N = 43 does not permit an integer solution for n, but {N= 44, n = 23, N*n = 1012}, {N= 44, n = 24, N*n = 1056} are both permitted solutions.  The range of each CPA site is:

D = sqroot {H / [N*pi])  = 5,280 ft / sqroot[44*pi] = 450 ft.

Case (2.):  A = 250 feet:

Rmax(A=250ft) = ( 10**-3 w/m**2  / 5.1*10**-7 w/m**2 )  *  [ pi * (250 ft)**2 ]  /  (5280 ft)**2   =   13.81                [12a]

N >= squareroot { NPmin  /  Rmax(A=250ft)  }  =  =  squareroot { 1000 /  13.81  }  =  8.51                                     [12b]

Since N and n must be integers, then N >= 9, and n is an integer that must solve [10e]:

1000 / N   <=   n   <=    13.81 * N                                                                                                                                    [12c]

Substituting N = 9 into [12c] gives the inequality that must be solved by integer n:

for N = 9:        111.11 <=  n  <=  124.29

N = 9 permits an integer solutions for n between 112 and 124 cell phones serviced per CPA site, permitting service to between 1008 and 1116 cell phones.  The range of each CPA site is:

D = sqroot {H / [N*pi])  = 5,280 ft / sqroot[9*pi] = 993 ft.


We have solved for two scenarios for CPA site placement which permit the servicing of at least 1000 cell phones with power flux levels never rising above a threshold of .001 w/m2, which is considered a conservatively safe exposure level.

In the first scenario, where CPA sites are placed on roofs in residential neighborhoods, within 50 feet of the nearest neighbor, there must be at least 44 cell sites, each servicing between 23 and 24 cell phones (for a total service of between 1012 and 1056 cell phones).

In the second scenario, where CPA sites are placed 250 feet away from the nearest neighbor, there must be at least 9 cell sites, each servicing between 112 and 124 cell phones (for a total service of between 1008 and 1116 cell phones).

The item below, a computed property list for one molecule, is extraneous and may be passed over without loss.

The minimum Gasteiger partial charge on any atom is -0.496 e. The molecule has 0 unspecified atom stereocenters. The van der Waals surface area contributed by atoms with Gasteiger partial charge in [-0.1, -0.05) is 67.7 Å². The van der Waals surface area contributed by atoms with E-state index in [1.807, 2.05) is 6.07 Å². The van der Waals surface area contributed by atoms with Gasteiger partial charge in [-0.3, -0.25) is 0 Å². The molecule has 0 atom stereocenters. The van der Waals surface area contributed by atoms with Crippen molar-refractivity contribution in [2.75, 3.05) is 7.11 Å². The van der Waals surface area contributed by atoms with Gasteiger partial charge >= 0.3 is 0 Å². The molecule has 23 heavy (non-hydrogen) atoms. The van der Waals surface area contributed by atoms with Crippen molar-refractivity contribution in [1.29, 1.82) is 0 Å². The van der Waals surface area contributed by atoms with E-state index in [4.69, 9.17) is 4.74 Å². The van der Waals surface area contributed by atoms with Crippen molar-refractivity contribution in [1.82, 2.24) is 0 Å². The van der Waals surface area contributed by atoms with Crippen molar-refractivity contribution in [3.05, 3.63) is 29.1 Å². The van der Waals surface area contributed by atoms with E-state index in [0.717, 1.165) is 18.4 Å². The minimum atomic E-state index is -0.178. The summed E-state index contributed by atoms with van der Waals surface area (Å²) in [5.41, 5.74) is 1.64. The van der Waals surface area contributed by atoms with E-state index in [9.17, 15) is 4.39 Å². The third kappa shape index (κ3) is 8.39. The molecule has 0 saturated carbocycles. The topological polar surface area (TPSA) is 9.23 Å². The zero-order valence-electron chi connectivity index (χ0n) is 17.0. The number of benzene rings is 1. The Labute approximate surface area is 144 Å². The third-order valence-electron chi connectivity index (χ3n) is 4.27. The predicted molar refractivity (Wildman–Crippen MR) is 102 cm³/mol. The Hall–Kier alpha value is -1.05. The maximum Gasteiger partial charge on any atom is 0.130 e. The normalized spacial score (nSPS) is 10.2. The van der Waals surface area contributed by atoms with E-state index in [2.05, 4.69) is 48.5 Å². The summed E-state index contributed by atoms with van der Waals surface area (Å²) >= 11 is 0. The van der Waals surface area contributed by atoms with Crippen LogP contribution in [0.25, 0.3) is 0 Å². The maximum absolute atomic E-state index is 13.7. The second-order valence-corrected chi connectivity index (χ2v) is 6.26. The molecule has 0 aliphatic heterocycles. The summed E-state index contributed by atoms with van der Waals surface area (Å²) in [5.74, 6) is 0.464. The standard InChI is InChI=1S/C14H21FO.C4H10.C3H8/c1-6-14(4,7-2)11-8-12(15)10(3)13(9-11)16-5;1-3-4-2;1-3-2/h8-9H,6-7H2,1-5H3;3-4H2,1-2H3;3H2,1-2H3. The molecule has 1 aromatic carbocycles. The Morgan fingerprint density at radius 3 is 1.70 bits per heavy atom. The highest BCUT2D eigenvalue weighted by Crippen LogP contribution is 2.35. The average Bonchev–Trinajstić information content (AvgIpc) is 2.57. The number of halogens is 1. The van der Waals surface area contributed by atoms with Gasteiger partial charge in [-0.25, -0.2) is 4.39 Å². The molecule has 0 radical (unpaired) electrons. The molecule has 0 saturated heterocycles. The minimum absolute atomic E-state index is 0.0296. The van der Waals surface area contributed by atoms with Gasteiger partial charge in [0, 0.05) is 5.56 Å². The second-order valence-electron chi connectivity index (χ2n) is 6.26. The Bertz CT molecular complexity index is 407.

The first scenario reflects the approach being used by cell phone providers in Hoboken, i.e. putting CPA sites on residential rooftops, except that the number of phones serviced per site can be as high as 6000 phones [i.e. 3600w @ .6w/phone] as far as 2000 ft away from the CPA site, causing levels of flux to be 3600w/(2*pi*15m*15m) = 2.55 w/m**2, about 2500 times the safe level.  Our calculation show that safe level can be achieved in this rooftop scennario, but only if many (44) short range (D = 450ft)  CPA sites are used.

The second scenario could be used for CPA sites on the periphery of Hoboken.  In this scenario, up to 124 phones per site can be serviced, but the sites must each be > 250 feet from the nearest neighbor, i.e. removed by 250 feet from residential neighborhoods.

Our study is crude:  it does not take into account the fact that the site ranges must overlap, that there are cumulative effects from all CPA sites in Hoboken (not just the closest one), and that CPA sites may focus their EM radiation more narrowly than the hemisphere contemplated above.  Nevertheless, it suggests that aesthetics, economy, and safety could all be insured by locating CPA sites > 250 feet from residential neighborhoods, as would be permitted under the new Hoboken zoning amendments.

An obvious caveat is that, in order to minimize the number of CPA sites, the energy and cost of the sites, and the harm to the public, cell phone service providers should not only colocate their CPA sites (as is encouraged by the zoning amendment ordinance), they should actually share the sites, i.e. the same CPA equipment should be used to communicate with cell phones serviced by all providers.